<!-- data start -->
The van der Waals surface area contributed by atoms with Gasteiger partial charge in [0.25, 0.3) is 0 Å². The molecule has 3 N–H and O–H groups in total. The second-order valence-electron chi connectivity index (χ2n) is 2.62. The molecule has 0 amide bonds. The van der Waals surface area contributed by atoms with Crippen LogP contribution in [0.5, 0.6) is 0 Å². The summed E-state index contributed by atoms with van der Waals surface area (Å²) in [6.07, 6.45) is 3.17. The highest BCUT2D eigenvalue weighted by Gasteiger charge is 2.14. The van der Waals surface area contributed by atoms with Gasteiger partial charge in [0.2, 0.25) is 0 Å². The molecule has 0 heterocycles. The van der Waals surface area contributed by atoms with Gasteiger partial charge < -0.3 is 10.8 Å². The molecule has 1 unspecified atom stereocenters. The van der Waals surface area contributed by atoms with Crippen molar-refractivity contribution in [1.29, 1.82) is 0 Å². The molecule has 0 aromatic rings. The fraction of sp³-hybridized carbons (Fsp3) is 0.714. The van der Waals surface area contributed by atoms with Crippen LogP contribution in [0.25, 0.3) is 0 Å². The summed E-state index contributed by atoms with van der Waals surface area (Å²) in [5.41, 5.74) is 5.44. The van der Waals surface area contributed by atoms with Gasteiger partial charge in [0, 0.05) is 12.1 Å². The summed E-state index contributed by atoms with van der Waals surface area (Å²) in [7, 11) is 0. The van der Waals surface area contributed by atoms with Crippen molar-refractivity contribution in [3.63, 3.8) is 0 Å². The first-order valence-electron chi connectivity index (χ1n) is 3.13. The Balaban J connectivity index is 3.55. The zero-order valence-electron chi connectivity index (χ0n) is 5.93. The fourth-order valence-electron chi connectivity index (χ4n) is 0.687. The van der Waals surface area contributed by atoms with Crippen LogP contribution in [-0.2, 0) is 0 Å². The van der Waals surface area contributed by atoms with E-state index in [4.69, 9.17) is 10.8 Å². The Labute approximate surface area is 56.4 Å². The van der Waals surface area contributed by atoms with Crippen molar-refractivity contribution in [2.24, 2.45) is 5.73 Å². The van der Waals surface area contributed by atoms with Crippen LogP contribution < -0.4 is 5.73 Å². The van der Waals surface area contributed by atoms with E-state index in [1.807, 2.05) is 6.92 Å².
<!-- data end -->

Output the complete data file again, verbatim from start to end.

The van der Waals surface area contributed by atoms with Gasteiger partial charge in [0.25, 0.3) is 0 Å². The molecule has 3 N–H and O–H groups in total. The second-order valence-electron chi connectivity index (χ2n) is 2.62. The molecule has 0 amide bonds. The van der Waals surface area contributed by atoms with Crippen LogP contribution in [0.5, 0.6) is 0 Å². The summed E-state index contributed by atoms with van der Waals surface area (Å²) in [6.07, 6.45) is 3.17. The highest BCUT2D eigenvalue weighted by Gasteiger charge is 2.14. The van der Waals surface area contributed by atoms with Gasteiger partial charge in [0.2, 0.25) is 0 Å². The molecule has 0 heterocycles. The van der Waals surface area contributed by atoms with Gasteiger partial charge < -0.3 is 10.8 Å². The molecule has 1 unspecified atom stereocenters. The van der Waals surface area contributed by atoms with Crippen molar-refractivity contribution in [1.29, 1.82) is 0 Å². The molecule has 0 aromatic rings. The fraction of sp³-hybridized carbons (Fsp3) is 0.714. The van der Waals surface area contributed by atoms with Crippen LogP contribution in [0.25, 0.3) is 0 Å². The summed E-state index contributed by atoms with van der Waals surface area (Å²) in [5.41, 5.74) is 5.44. The van der Waals surface area contributed by atoms with Gasteiger partial charge in [0, 0.05) is 12.1 Å². The summed E-state index contributed by atoms with van der Waals surface area (Å²) in [7, 11) is 0. The van der Waals surface area contributed by atoms with Crippen molar-refractivity contribution in [3.63, 3.8) is 0 Å². The first-order valence-electron chi connectivity index (χ1n) is 3.13. The Balaban J connectivity index is 3.55. The zero-order valence-electron chi connectivity index (χ0n) is 5.93. The fourth-order valence-electron chi connectivity index (χ4n) is 0.687. The van der Waals surface area contributed by atoms with Crippen LogP contribution in [-0.2, 0) is 0 Å². The van der Waals surface area contributed by atoms with E-state index in [4.69, 9.17) is 10.8 Å². The Labute approximate surface area is 56.4 Å². The van der Waals surface area contributed by atoms with Crippen molar-refractivity contribution in [2.24, 2.45) is 5.73 Å². The van der Waals surface area contributed by atoms with Crippen LogP contribution < -0.4 is 5.73 Å². The van der Waals surface area contributed by atoms with E-state index in [1.807, 2.05) is 6.92 Å².